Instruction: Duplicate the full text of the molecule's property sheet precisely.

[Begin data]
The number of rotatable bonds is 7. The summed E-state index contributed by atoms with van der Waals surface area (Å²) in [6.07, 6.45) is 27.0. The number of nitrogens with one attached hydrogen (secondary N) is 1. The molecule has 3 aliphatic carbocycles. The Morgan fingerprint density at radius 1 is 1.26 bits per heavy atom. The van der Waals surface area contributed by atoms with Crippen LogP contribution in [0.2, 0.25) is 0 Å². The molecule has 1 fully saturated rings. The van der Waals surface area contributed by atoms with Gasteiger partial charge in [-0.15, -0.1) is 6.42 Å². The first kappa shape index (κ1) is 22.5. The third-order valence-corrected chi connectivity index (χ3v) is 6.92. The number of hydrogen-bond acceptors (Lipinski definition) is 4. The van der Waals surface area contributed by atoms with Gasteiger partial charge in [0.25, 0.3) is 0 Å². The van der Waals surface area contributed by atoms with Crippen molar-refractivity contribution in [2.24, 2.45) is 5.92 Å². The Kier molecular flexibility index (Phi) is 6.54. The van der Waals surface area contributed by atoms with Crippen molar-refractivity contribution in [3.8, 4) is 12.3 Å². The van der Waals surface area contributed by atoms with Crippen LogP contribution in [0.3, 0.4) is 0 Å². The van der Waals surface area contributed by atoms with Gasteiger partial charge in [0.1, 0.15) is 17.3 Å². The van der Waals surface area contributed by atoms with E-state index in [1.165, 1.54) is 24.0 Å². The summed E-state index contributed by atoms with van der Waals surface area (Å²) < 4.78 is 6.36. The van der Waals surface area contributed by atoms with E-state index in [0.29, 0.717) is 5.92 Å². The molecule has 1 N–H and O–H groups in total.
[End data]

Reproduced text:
The number of rotatable bonds is 7. The summed E-state index contributed by atoms with van der Waals surface area (Å²) in [6.07, 6.45) is 27.0. The number of nitrogens with one attached hydrogen (secondary N) is 1. The molecule has 3 aliphatic carbocycles. The Morgan fingerprint density at radius 1 is 1.26 bits per heavy atom. The van der Waals surface area contributed by atoms with Crippen LogP contribution in [0.2, 0.25) is 0 Å². The molecule has 1 fully saturated rings. The van der Waals surface area contributed by atoms with Gasteiger partial charge in [-0.15, -0.1) is 6.42 Å². The first kappa shape index (κ1) is 22.5. The third-order valence-corrected chi connectivity index (χ3v) is 6.92. The number of hydrogen-bond acceptors (Lipinski definition) is 4. The van der Waals surface area contributed by atoms with Gasteiger partial charge in [0.25, 0.3) is 0 Å². The van der Waals surface area contributed by atoms with Crippen molar-refractivity contribution in [2.24, 2.45) is 5.92 Å². The Kier molecular flexibility index (Phi) is 6.54. The van der Waals surface area contributed by atoms with Crippen molar-refractivity contribution in [3.8, 4) is 12.3 Å². The van der Waals surface area contributed by atoms with Crippen LogP contribution in [0.3, 0.4) is 0 Å². The van der Waals surface area contributed by atoms with Gasteiger partial charge in [0.1, 0.15) is 17.3 Å². The van der Waals surface area contributed by atoms with E-state index in [1.165, 1.54) is 24.0 Å². The summed E-state index contributed by atoms with van der Waals surface area (Å²) < 4.78 is 6.36. The van der Waals surface area contributed by atoms with E-state index in [0.29, 0.717) is 5.92 Å². The molecule has 1 N–H and O–H groups in total.